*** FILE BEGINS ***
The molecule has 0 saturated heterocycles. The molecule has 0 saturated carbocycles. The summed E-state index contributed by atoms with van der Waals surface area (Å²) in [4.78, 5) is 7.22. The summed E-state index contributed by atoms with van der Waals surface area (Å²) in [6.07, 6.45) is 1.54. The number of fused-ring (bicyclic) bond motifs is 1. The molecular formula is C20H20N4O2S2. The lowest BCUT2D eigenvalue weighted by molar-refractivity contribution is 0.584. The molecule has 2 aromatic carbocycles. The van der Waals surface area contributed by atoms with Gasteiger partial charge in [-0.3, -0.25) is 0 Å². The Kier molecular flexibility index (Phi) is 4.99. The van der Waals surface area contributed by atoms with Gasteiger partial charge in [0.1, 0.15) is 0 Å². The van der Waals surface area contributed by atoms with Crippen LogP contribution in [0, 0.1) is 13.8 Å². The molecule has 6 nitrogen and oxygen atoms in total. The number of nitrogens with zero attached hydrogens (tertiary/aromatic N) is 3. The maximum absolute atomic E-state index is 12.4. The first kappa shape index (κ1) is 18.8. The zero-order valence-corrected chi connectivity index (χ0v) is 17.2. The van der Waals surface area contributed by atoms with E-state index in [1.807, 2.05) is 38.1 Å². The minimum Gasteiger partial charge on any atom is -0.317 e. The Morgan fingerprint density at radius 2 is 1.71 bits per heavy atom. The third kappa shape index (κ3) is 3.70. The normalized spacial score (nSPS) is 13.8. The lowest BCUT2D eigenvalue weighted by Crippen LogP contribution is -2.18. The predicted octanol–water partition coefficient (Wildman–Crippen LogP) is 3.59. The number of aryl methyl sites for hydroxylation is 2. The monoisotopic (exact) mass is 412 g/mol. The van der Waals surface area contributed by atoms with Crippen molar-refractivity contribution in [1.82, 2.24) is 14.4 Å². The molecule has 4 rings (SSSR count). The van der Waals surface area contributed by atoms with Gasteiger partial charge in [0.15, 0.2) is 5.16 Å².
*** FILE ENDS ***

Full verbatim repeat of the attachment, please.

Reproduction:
The molecule has 0 saturated heterocycles. The molecule has 0 saturated carbocycles. The summed E-state index contributed by atoms with van der Waals surface area (Å²) in [4.78, 5) is 7.22. The summed E-state index contributed by atoms with van der Waals surface area (Å²) in [6.07, 6.45) is 1.54. The number of fused-ring (bicyclic) bond motifs is 1. The molecular formula is C20H20N4O2S2. The lowest BCUT2D eigenvalue weighted by molar-refractivity contribution is 0.584. The molecule has 2 aromatic carbocycles. The van der Waals surface area contributed by atoms with Gasteiger partial charge in [-0.3, -0.25) is 0 Å². The Kier molecular flexibility index (Phi) is 4.99. The van der Waals surface area contributed by atoms with Gasteiger partial charge in [0.1, 0.15) is 0 Å². The van der Waals surface area contributed by atoms with Crippen LogP contribution in [0, 0.1) is 13.8 Å². The molecule has 6 nitrogen and oxygen atoms in total. The number of nitrogens with zero attached hydrogens (tertiary/aromatic N) is 3. The maximum absolute atomic E-state index is 12.4. The first kappa shape index (κ1) is 18.8. The zero-order valence-corrected chi connectivity index (χ0v) is 17.2. The van der Waals surface area contributed by atoms with E-state index in [1.807, 2.05) is 38.1 Å². The minimum Gasteiger partial charge on any atom is -0.317 e. The Morgan fingerprint density at radius 2 is 1.71 bits per heavy atom. The third kappa shape index (κ3) is 3.70. The normalized spacial score (nSPS) is 13.8. The lowest BCUT2D eigenvalue weighted by Crippen LogP contribution is -2.18. The predicted octanol–water partition coefficient (Wildman–Crippen LogP) is 3.59. The number of aryl methyl sites for hydroxylation is 2. The monoisotopic (exact) mass is 412 g/mol. The van der Waals surface area contributed by atoms with Crippen molar-refractivity contribution in [1.82, 2.24) is 14.4 Å². The molecule has 4 rings (SSSR count). The van der Waals surface area contributed by atoms with Gasteiger partial charge in [0.15, 0.2) is 5.16 Å².